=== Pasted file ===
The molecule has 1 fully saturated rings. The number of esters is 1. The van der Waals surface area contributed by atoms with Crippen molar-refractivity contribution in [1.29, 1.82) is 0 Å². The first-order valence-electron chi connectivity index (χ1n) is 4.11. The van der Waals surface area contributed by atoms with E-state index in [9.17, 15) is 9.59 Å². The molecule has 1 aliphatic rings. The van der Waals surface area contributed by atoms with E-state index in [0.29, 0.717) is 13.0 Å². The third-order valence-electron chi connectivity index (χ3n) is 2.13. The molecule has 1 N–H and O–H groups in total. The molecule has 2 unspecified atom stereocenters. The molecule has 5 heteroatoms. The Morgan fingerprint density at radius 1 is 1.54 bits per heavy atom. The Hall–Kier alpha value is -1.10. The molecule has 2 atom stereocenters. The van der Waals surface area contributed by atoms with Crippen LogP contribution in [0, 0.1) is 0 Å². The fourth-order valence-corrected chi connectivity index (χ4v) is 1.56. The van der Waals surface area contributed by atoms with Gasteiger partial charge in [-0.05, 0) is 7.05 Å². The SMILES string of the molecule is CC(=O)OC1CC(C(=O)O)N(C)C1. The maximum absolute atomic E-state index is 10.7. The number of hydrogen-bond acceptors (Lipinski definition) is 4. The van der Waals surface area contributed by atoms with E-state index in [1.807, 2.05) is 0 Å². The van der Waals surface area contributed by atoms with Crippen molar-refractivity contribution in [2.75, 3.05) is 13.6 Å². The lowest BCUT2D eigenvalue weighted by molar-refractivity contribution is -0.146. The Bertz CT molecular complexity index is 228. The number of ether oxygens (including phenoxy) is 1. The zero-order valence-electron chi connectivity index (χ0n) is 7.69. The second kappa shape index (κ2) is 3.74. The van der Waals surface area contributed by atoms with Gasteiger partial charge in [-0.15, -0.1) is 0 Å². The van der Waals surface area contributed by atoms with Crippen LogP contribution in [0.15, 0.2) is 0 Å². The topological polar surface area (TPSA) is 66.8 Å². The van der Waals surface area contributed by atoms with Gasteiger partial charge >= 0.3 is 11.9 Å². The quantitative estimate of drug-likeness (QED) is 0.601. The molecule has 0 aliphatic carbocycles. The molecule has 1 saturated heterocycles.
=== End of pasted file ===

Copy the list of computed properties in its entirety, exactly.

The molecule has 1 fully saturated rings. The number of esters is 1. The van der Waals surface area contributed by atoms with Crippen molar-refractivity contribution in [1.29, 1.82) is 0 Å². The first-order valence-electron chi connectivity index (χ1n) is 4.11. The van der Waals surface area contributed by atoms with E-state index in [9.17, 15) is 9.59 Å². The molecule has 1 aliphatic rings. The van der Waals surface area contributed by atoms with E-state index in [0.29, 0.717) is 13.0 Å². The third-order valence-electron chi connectivity index (χ3n) is 2.13. The molecule has 1 N–H and O–H groups in total. The molecule has 2 unspecified atom stereocenters. The molecule has 5 heteroatoms. The Morgan fingerprint density at radius 1 is 1.54 bits per heavy atom. The Hall–Kier alpha value is -1.10. The molecule has 2 atom stereocenters. The van der Waals surface area contributed by atoms with Crippen LogP contribution in [0, 0.1) is 0 Å². The fourth-order valence-corrected chi connectivity index (χ4v) is 1.56. The van der Waals surface area contributed by atoms with Gasteiger partial charge in [-0.05, 0) is 7.05 Å². The SMILES string of the molecule is CC(=O)OC1CC(C(=O)O)N(C)C1. The maximum absolute atomic E-state index is 10.7. The number of hydrogen-bond acceptors (Lipinski definition) is 4. The van der Waals surface area contributed by atoms with E-state index in [1.807, 2.05) is 0 Å². The van der Waals surface area contributed by atoms with Crippen molar-refractivity contribution in [2.75, 3.05) is 13.6 Å². The lowest BCUT2D eigenvalue weighted by molar-refractivity contribution is -0.146. The Bertz CT molecular complexity index is 228. The number of ether oxygens (including phenoxy) is 1. The zero-order valence-electron chi connectivity index (χ0n) is 7.69. The second kappa shape index (κ2) is 3.74. The van der Waals surface area contributed by atoms with Gasteiger partial charge in [-0.15, -0.1) is 0 Å². The van der Waals surface area contributed by atoms with Crippen LogP contribution in [0.15, 0.2) is 0 Å². The topological polar surface area (TPSA) is 66.8 Å². The van der Waals surface area contributed by atoms with Gasteiger partial charge >= 0.3 is 11.9 Å². The quantitative estimate of drug-likeness (QED) is 0.601. The molecule has 0 aliphatic carbocycles. The molecule has 1 saturated heterocycles.